It is with great sadness that I report the loss of a local reform advocate, Benton Mackenzie.  Benton is a fellow Iowan from Davenport. Benton was suffering from a rare, painful skin cancer. Assisted by his family, Benton grew marijuana to treat his cancer and pain. Benton and his family were prosecuted by the Scott County attorney's office and convicted of drug manufacturing, among other things. Benton did jail time, but was released on leniency (he was dying). Benton died with his family at his side last week.

In part, I suggested that council study this issue to prevent the city's role in the prosecution of innocent people, people that have not committed crimes against another person or property. Who is to say that our county attorney, Tom Ferguson, wouldn't prosecute with the same zeal as Scott County?  

So I am so pleased that 5 of our 7 council members agreed to discuss the issue. On a narrow, 3-4 vote, the council decided not to prioritize our enforcement efforts to those of greatest importance to our citizens (like housing and rental codes!). In my last post, I conducted a Decriminalization Survey. The results... 75% support the measure. Just days ago, Attorney General Eric Holder banned state and local law enforcement from using civil asset forfeiture under federal laws except in a few, narrow cases. Civil asset forfeiture, a product of the drug war, is a favorite tool of many policing agencies across the country. The drug war is local, and its immorality and adverse civil liberty impact is coming to light.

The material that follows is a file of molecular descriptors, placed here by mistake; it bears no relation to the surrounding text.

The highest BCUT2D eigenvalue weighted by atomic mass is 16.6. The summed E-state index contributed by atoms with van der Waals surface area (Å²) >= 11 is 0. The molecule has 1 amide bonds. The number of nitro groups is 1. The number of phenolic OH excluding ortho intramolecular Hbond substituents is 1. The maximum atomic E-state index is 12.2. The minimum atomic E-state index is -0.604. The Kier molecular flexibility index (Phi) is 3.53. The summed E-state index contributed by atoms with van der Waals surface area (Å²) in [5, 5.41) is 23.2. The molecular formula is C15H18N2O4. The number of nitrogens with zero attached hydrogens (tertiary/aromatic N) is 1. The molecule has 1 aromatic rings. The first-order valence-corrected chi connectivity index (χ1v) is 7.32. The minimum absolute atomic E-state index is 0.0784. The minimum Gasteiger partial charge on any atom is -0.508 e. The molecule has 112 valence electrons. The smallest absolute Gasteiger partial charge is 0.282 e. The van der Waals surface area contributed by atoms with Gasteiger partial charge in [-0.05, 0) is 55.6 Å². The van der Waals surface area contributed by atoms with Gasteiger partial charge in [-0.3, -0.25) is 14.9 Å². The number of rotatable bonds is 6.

It was through Benton's story that I decided to stop hoping and start acting. No dying person should be denied medicine. No person should be locked up as he was. Doctors take the Hippocratic oath, which is understood to mean 'first cause no harm'. Politicians would be well-served to consider a similar oath in their legislation, or at minimum, conduct an economic and personal liberty cost-benefit evaluation of their decisions, past and present.